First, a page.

Data is now being generated at an astounding rate. While it took from the dawn of civilization to 2003 to produce 5 exabytes of information, we now produce that same volume in just two days! Billions of connected devices—ranging from PCs and smartphones to sensor contrivances such as RFID readers and traffic cams—are now contributing to this flood of structured and unstructured data.
This flood of Big Data is bringing disruptive changes in the payments industry. Daily operations produce massive numbers of real-time transactions, and each transaction record contains a large amount of historical data. The huge volumes and dimensionality of business data make it difficult to run real-time analytics using standalone processors; to manage huge storage resources, and to accept and process data from different sources and different formats. Advanced analytics can help firms sift this data to find the actionable information needed for business success.
Big Data technology makes it possible to process and analyze large amounts of data and to track spending patterns day to day, which help identify opportunities for business growth. While Big Data is enabling faster payment operations, it also contributes to the volume and types of data the business must manage.
If real-time analytics is performed on big data using standalone processors, then the potential of big data will be unrealized. Parallelized, multi-core processors can be used to provide better performance, but these resources significantly increase IT investment.
Using cloud technology for Big Data deployments lowers the IT investment costs. It allows businesses to scale up or down quickly by adding or removing resources as needed — paying only for the capacity used. The cloud has made it very easy to implement Big Data applications, which deliver excellent performance and unbelievable speed. The challenge lies in analyzing the related operational data for business intelligence.
The explosion of data from payments systems is in both structured and unstructured data formats. NoSQL databases such as MongoDB® can accept data from different sources and provides faster performance than the alternatives. In its latest version (3.0), this database software is compatible with the WiredTiger open source storage engine, which excels at processing read-and-insert workloads as well as more complex update workloads.
The WiredTiger product features document-level locking functionality and excellent data compression, facilitating even faster operations of the MongoDB. The data compression function can be used to conserve disk space, an important capability in managing Big Data volumes. Either of its two compression algorithms — zlib and snappy — can be used, as per the organization’s data-storage requirement.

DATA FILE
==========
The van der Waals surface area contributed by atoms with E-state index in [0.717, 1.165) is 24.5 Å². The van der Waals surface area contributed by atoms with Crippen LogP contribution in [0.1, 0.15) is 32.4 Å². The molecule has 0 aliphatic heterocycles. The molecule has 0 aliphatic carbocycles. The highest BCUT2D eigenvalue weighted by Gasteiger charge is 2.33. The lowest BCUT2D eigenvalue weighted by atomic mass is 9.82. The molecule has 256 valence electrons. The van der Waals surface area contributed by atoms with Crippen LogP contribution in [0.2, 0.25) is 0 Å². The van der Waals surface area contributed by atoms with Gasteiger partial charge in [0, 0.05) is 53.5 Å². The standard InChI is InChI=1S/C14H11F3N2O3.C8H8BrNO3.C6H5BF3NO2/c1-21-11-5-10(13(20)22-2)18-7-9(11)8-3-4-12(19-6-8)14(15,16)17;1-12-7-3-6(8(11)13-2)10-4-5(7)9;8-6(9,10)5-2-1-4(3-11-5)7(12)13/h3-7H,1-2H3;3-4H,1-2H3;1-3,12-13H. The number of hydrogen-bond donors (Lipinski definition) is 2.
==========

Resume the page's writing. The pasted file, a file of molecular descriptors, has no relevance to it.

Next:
Apache Spark™ And Apache Tez™ are trending technologies which enhances the optimization of Big Data for payment platforms. Apache Spark is an open source, general data processing framework in the Apache Hadoop ecosystem that make it easy to develop fast, end-to-end Big Data applications combining batch, streaming, and interactive analytics on all the data. It comes with an in-memory processing engine that provides an SQL interface on top of NoSQL databases. This interface enables the execution of SQL JOIN functions for MongoDB and the generation of real-time analytic reports.
Apache Tez™ is an extensible framework for building high-performance batch- and interactive-data processing applications, coordinated by the YARN function in Apache Hadoop (aka MapReduce 2.0 or MRv2). It improves the MapReduce paradigm by dramatically improving its speed, while maintaining MapReduce’s ability to scale to petabytes (PB) of data. Apache Tez also provides “fit-to-purpose” freedom to create highly optimized, data-processing applications that offer an advantage over end-user-facing engines such as MapReduce and Apache Spark. Its customizable execution architecture allows users to create complex computations as dataflow graphs, permitting dynamic performance optimizations based on real information about the data and the resources required to process it. It also provides highly improved performance for executing queries — 100X faster than Apache Hive™ on MapReduce — and a highly scalable SQL interface that can execute queries scaling from TB to PB.
Unstructured data is ubiquitous. In fact, today most individuals and organizations conduct their lives, as well as their business activities, by processing unstructured data — with their minds and the aid of their smart devices. As with structured data, unstructured data can be generated by machines or people. Some examples of machine-generated, unstructured data include satellite images, scientific sensors, photography, and video recordings. People — more specifically customers and employees — contribute text documents and email messages, convivial media (i.e. contributions to social media channels such as Facebook, Twitter, and LinkedIn), mobile-device data, and ad-hoc Website content (e.g. uploads to YouTube, Flickr, or Instagram).
To assist data managers, companies can overlay, or impose, structure on these unstructured data sources. The following is a step-by-step approach to that end.